Reopening Wounds

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South Africa will launch a new investigation into the mysterious 1967 death of Nobel Peace Prize winner Chief Albert Luthuli, an inquest that comes decades after the then-white-minority government ruled that the anti-apartheid leader died in an accident, the BBC reported.

Justice Minister Ronald Lamola announced Wednesday that the probe follows the National Prosecuting Authority’s discovery of evidence that contradicted the prior investigation into Luthuli’s death.

The original inquest found that Chief Luthuli died after he was struck by a train as he was walking by a railway line near his home in KwaZulu-Natal province.

At the time, South Africa’s government had barred the anti-apartheid campaigner from leaving his residential area or participating in politics. Chief Luthuli’s family and supporters allege that the regime murdered him and covered it up.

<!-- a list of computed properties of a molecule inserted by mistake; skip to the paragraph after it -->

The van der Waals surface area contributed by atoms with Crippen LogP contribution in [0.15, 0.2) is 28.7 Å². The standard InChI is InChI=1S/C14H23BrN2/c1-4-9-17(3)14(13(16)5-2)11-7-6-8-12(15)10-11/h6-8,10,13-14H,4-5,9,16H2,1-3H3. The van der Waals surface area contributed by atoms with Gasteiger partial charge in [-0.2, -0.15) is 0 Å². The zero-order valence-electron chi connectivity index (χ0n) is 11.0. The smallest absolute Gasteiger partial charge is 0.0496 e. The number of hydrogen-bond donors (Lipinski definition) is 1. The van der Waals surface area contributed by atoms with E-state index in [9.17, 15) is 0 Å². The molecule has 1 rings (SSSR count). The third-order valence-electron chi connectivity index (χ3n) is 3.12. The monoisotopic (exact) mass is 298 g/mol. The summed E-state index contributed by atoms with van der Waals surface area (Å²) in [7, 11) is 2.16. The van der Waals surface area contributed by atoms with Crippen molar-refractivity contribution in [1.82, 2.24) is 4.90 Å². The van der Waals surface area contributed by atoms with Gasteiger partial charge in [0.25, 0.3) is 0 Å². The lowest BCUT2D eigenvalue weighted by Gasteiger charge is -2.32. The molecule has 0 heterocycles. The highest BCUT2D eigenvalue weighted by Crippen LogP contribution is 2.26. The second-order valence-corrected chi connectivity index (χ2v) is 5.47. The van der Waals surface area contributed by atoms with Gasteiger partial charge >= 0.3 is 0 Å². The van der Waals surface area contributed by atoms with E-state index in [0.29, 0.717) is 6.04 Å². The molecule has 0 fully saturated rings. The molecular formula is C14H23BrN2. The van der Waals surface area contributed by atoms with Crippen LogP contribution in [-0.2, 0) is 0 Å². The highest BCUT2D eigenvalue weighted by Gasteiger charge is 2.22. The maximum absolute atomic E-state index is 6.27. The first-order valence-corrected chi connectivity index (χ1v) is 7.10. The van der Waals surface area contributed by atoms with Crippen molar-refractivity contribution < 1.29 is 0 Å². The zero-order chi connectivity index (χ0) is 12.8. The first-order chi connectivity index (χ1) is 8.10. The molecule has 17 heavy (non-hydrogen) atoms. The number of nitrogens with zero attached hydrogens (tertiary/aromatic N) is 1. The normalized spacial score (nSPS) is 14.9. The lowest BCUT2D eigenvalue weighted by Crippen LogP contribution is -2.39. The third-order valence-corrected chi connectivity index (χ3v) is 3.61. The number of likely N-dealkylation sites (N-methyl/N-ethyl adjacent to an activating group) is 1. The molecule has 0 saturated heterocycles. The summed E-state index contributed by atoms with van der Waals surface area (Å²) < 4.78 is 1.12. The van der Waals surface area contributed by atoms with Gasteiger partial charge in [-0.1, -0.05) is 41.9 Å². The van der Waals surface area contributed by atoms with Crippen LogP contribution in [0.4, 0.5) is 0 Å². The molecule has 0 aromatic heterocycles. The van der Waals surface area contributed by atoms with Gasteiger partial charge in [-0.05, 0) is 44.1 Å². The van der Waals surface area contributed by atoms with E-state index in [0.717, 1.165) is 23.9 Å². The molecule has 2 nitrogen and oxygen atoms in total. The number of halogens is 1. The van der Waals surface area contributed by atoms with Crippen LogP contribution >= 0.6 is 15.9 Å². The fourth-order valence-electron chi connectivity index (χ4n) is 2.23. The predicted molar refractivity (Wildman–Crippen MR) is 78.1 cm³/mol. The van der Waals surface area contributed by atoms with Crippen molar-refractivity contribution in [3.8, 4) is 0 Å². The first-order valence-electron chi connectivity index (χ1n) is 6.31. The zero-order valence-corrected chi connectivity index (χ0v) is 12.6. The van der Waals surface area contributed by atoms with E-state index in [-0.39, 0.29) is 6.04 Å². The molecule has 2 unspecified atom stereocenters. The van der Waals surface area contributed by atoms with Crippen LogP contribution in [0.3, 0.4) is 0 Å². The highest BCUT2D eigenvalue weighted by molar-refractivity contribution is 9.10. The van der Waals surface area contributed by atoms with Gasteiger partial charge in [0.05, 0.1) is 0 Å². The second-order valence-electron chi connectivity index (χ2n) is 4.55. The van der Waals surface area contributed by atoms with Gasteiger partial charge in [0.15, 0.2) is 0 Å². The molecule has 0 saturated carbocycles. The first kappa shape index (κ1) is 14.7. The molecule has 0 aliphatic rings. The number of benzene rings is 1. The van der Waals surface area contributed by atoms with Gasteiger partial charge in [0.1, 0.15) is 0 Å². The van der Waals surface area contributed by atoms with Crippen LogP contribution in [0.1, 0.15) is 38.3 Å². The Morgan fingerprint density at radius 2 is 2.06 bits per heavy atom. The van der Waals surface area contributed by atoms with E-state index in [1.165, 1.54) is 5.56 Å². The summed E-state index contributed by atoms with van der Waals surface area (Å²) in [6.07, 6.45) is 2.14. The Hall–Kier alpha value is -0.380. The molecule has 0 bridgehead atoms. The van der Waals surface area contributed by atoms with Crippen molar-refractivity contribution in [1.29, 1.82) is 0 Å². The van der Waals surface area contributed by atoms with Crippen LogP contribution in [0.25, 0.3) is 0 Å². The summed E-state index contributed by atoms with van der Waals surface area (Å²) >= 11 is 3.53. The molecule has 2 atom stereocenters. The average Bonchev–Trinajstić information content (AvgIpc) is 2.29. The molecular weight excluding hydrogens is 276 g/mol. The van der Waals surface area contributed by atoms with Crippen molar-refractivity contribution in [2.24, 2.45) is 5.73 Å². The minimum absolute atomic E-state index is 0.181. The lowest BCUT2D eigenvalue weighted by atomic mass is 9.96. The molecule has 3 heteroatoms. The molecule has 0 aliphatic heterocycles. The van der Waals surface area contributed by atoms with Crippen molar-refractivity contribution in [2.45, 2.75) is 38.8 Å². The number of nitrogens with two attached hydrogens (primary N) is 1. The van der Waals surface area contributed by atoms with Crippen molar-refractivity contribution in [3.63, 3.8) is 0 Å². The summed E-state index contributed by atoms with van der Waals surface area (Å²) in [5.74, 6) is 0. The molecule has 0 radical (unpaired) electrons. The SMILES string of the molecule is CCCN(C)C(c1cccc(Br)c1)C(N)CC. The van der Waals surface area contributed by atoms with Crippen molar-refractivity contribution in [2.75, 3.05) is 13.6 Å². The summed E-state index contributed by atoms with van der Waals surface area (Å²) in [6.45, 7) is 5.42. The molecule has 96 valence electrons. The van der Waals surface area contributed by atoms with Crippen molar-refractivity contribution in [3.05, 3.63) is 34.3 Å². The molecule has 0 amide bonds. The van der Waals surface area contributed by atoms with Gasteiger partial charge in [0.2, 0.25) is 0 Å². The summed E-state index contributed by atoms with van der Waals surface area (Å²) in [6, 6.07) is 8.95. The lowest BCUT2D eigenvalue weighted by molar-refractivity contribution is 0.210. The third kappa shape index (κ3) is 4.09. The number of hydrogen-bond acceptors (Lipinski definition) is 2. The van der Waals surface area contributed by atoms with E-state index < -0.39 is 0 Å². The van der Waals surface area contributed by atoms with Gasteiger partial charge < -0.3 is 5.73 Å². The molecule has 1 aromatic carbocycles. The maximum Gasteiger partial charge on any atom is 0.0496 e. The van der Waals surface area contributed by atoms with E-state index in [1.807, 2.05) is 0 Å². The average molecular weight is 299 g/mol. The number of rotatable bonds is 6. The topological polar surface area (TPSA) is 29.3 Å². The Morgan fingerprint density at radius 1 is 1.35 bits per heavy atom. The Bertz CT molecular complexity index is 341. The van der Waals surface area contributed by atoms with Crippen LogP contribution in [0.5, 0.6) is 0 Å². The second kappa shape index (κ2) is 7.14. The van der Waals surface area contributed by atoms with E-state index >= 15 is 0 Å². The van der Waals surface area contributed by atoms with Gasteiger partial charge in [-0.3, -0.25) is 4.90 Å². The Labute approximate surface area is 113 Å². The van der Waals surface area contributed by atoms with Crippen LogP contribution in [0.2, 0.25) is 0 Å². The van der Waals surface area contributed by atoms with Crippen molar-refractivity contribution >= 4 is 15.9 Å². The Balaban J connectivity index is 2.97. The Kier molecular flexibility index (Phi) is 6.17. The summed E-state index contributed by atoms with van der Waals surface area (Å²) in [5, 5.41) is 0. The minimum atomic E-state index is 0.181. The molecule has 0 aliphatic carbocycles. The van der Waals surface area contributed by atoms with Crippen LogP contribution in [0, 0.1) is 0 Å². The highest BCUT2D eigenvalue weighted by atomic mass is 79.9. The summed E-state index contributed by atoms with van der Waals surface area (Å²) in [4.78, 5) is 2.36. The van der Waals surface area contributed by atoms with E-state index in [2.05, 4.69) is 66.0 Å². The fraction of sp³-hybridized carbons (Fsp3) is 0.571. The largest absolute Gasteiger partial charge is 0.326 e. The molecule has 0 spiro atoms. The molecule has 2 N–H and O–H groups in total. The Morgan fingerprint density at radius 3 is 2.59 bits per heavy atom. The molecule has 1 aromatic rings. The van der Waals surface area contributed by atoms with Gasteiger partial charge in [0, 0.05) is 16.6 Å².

He was the leader of the banned African National Congress (ANC), the liberation movement that came to power in 1994 when apartheid ended. Chief Luthuli won the Nobel Peace Prize in 1960 for his anti-apartheid efforts.

Other South Africans who later received the award include Archbishop Desmond Tutu in 1984 and Nelson Mandela and Frederik Willem de Klerk in 1993.

Mandela later became South Africa’s first democratically elected president in 1994, succeeding De Klerk. Under Mandela, the new government established the Truth and Reconciliation Commission (TRC) to investigate apartheid-era crimes.

Meanwhile, Lamola also announced inquests regarding the deaths of two other prominent anti-apartheid activists.

The recent probes come as South Africans prepare to cast their ballot in the upcoming general elections later this month.

The ruling ANC, which has dominated South Africa for 30 years, faces its toughest challenge yet in the May 29 vote, with polls predicting it could lose its parliamentary majority for the first time in three decades.

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